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Patriots can't stay the same while the game changes

Posted by Steve Silva, Boston.com Staff  February 1, 2013 12:09 PM

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NEW ORLEANS -- In New England, where the aftershocks of defeat will last for some time, the Super Bowl still bears watching. The Baltimore Ravens are on the way out. The San Francisco 49ers are on the way in. And philosophies are being put to the test.

In the middle of it all stands Colin Kaepernick, the tattooed quarterback with the arm of a late-inning reliever, the legs of a world class sprinter, and the look of a US Marine.

Conventional wisdom will be on trial when the Niners and Ravens face off in New Orleans on Sunday, so Patriots fans take note. The NFL is changing. Or maybe it has already changed. Sunday’s game will feature running offenses, big-play quarterbacks (in a variety of styles), and hard-hitting defenses, all models for a Patriots team that has fallen short of a Super Bowl title now for eight years running.

If Bill Belichick is most guilty of anything during his time as coach of the Patriots, it is this: resisting some of the changes that have taken place in the league over a period of years. After the Patriots lost to the Indianapolis Colts in the 2006 AFC Championship Game, it was as if Belichick decided that a quarterback like Peyton Manning simply could not be stopped anymore, so the way to win was to fight fire with fire. That offseason, Belichick bought quarterback Tom Brady a toy chest that included Randy Moss and Wes Welker, and the Patriots have generally been a modern day version of Air Coryell.

At least until recently, when the Patriots clearly put greater emphasis on both a more balanced offense and a pass rush, the latter of which they addressed (in theory) with the drafting of defensive end Chandler Jones.

Making his way through a series of radio interviews on Thursday, Belichick disciple and current Atlanta Falcons general manager Thomas Dimitroff offered an array of thoughts on the ever-changing NFL. Asked to name the most important positions on the field after quarterback, Dimitroff came back with, in order, defensive end, cornerback, perhaps safety. Those three positions just happen to be the ones where the Patriots lacked playmaking ability in the AFC Championship Game against the Ravens, particularly given injuries to Jones and cornerback Aqib Talib.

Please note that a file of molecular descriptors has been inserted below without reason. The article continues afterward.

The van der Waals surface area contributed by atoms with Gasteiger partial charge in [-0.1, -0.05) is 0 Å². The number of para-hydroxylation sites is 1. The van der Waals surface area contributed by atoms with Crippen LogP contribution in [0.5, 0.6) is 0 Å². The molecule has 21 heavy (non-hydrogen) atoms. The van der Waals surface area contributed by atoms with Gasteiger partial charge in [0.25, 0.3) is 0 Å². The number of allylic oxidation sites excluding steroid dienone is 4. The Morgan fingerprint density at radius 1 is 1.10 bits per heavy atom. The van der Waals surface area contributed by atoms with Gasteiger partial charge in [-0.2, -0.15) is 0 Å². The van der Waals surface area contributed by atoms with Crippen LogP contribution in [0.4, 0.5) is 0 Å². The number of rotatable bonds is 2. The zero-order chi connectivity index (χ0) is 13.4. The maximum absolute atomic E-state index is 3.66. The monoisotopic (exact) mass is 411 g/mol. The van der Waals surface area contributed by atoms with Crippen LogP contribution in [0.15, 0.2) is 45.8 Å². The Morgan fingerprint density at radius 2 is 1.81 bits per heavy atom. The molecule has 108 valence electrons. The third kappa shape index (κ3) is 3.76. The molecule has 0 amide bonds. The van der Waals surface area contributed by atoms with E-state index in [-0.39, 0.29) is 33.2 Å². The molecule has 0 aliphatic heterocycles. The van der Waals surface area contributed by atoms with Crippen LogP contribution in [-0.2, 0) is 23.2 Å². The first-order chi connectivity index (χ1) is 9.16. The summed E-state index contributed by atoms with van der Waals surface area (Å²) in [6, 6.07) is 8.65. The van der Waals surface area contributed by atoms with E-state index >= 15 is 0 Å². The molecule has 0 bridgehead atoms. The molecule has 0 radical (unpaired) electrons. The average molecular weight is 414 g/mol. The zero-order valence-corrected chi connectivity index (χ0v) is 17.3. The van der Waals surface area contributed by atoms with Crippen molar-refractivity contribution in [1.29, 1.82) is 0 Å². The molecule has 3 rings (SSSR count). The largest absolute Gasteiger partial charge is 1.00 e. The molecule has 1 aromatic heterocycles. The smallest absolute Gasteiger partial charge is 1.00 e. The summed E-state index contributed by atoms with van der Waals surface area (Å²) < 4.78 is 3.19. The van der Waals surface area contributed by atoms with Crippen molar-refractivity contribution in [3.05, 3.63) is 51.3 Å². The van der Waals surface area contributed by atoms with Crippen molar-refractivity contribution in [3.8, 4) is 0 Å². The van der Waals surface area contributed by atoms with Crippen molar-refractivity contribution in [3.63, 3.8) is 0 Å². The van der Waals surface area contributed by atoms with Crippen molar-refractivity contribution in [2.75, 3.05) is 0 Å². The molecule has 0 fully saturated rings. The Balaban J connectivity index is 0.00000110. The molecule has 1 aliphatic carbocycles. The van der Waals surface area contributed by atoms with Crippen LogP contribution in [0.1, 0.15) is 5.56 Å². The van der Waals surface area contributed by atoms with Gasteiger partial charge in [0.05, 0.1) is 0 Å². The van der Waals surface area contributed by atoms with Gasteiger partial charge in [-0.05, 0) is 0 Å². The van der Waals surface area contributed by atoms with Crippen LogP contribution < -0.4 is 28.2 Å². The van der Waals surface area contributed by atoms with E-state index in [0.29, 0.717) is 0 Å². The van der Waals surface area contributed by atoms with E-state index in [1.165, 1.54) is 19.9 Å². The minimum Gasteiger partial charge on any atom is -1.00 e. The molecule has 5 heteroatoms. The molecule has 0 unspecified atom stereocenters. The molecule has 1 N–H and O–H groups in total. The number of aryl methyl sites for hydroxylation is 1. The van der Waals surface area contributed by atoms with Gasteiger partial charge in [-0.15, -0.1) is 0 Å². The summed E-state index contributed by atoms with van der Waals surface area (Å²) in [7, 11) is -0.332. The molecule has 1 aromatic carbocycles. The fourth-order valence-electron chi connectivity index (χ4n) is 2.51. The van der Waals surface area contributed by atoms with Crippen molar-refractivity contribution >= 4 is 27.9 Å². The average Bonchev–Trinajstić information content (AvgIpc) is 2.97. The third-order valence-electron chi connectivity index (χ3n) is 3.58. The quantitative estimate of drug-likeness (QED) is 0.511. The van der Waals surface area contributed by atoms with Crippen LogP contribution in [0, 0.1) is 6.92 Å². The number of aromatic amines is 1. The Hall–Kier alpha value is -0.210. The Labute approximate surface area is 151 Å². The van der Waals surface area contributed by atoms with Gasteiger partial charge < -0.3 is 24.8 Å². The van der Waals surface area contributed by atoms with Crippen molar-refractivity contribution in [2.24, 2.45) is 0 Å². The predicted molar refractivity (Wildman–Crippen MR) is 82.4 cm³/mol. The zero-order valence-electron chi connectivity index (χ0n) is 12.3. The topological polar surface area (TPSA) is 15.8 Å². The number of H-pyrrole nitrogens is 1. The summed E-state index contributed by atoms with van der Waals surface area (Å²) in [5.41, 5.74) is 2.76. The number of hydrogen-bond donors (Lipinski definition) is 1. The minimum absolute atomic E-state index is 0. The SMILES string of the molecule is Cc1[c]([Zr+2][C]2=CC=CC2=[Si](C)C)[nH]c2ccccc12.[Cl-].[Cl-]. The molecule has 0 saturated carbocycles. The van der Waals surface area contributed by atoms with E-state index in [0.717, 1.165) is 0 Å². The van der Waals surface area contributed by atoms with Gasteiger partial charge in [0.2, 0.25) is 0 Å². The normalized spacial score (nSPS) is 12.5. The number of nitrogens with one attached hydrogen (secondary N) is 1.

The obvious question: Why has it taken Belichick so long to successfully address those areas? Until Jones was selected, the Patriots had never really drafted someone deemed to be a pure pass rusher. Belichick’s history of drafting corners has been so bad that the team had to acquire Talib during the season by trade. And the deficiency at safety has been so pronounced that Belichick had to take the one reasonably effective corner he did draft, Devin McCourty, and move him there.

Certainly, prior to the 2011 season, Belichick made an attempt to address the Patriots’ shortage of pass rushers by acquiring defensive ends Andre Carter and Mark Anderson via free agency. But the general point is that if Belichick begin molding his offensive personnel and philosophy to the air game following the 2006 season, why didn’t the same changes take place on his defense until years later?

For certain, assuming that the Patriots retain free agent Talib (or replace him with someone comparable), the defense is developing. But one of the questions now concerns whether NFL offenses are reacting, which brings us back to Kaepernick and, for that matter, similarly mobile quarterbacks like Robert Griffin III, Russell Wilson, maybe even Cam Newton.

Think about it. As the game has become more pass happy, newer, younger executives like Dimitroff have put an emphasis on positions like defensive end and cornerback. In turn, some like San Francisco 49ers coach Jim Harbaugh has drafted a quarterback like Kaepernick and then boldly entrusted the team to him despite the relatively error-free play of his predecessor, all because Kaepernick brings a dimension – namely, speed – that allows him to make plays with his legs when he is being chased by those defensive ends or when those corners have his receivers covered. (Or both.)

The Ravens? Their formula is entirely different, a more time-tested approach of physicality on offense and defense, with a strong-armed quarterback who can heave the ball down the field. The Pittsburgh Steelers won multiple Super Bowls with that approach roughly 30 years ago. If the 49ers are faster than the Patriots – and they are – then the Ravens are more physical, which leaves the Patriots somewhere in between.

Of course, the Ravens and the Niners just happen to be the last two teams to have defeated the Patriots this season – both on the turf at Gillette Stadium.

In the coming weeks and months, Belichick must find ways to defeat not just one of those teams and philosophies, but both.

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Updated: Mar 1, 07:24 AM

About Mazz

Tony Massarotti is a Globe sportswriter and has been writing about sports in Boston for the last 19 years. A lifelong Bostonian, Massarotti graduated from Waltham High School and Tufts University. He was voted the Massachusetts Sportswriter of the Year by his peers in 2000 and 2008 and has been a finalist for the award on several other occasions. This blog won a 2008 EPpy award for "Best Sports Blog".

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